Type: Seminar

Distribution: World

Expiry: 12 May 2019

CalTitle1: Understanding multi-scale Partial Differential Equations on arbitrary domains using the straightforward differential geometry of the signed distance function

Auth: erich@199.155.148.122.sta.dodo.net.au (ehes5653) in SMS-WASM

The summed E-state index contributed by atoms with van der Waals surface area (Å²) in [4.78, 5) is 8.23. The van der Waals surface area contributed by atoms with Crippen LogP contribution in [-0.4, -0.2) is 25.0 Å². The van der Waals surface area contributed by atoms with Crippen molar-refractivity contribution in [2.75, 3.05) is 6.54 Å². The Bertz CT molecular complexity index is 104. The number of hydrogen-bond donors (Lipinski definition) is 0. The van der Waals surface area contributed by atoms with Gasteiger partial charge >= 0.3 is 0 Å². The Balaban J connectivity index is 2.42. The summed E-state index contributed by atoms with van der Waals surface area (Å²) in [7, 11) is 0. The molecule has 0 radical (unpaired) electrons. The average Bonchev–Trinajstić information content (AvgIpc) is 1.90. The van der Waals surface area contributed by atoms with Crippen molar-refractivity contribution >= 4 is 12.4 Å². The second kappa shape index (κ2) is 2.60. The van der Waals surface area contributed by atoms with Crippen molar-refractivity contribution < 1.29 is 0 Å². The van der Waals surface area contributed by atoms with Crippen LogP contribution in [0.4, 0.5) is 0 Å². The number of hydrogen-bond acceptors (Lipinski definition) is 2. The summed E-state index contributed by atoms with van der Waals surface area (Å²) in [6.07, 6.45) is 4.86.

Hello all, We have our first MaPSS seminar of the semester at 17:00 on Monday the 4th March in Carslaw 535. I’ll be presenting some of my work from the ANZIAM conference this year, and I promise it’ll be a great opportunity to see an interesting talk, meet some fellow postgrads, and get some free pizza! ************************************************************************************** Speaker 1: Eric Hester Title: Understanding multi-scale Partial Differential Equations on arbitrary domains using the straightforward differential geometry of the signed distance function. Abstract: Partial Differential Equations (PDEs) are a core part of mathematical modelling in science, industry and engineering; the applications are endless! And often the most interesting problems involve complex geometries. We normally model them using PDEs which live on separate domains, with boundary conditions applied at the infinitesimal interfaces. But that’s math, not reality. Reality is smooth! Things get fuzzy at the micro and nanoscale. And it can also be useful to do simulations this way -- don’t try to simulate your PDEs on complicated domains. Instead, perturb your PDEs to *implicitly* model your boundary conditions. Having smooth (but small) transitions between domains means we are considering inherently multi-scale singular perturbations of PDEs. So these approximations are only true asymptotically. What we need to know is how these smooth approximations behave in the limit. Do they tend to the correct answer? How fast? And do they work in arbitrary geometries? This talk will examine a really useful coordinate system for analysing such multi-scale PDEs. It all comes from the straightforward differential geometry of the signed distance function. I’ll be focussing on examples from my research on modelling moving objects in fluid dynamics. No background in differential geometry or fluid dynamics is required. ************************************************************************************** Hope to see you there! Details can also be found on the school’s new Postgraduate Society website: http://www.maths.usyd.edu.au/u/MaPS/mapss.html Cheers, Eric

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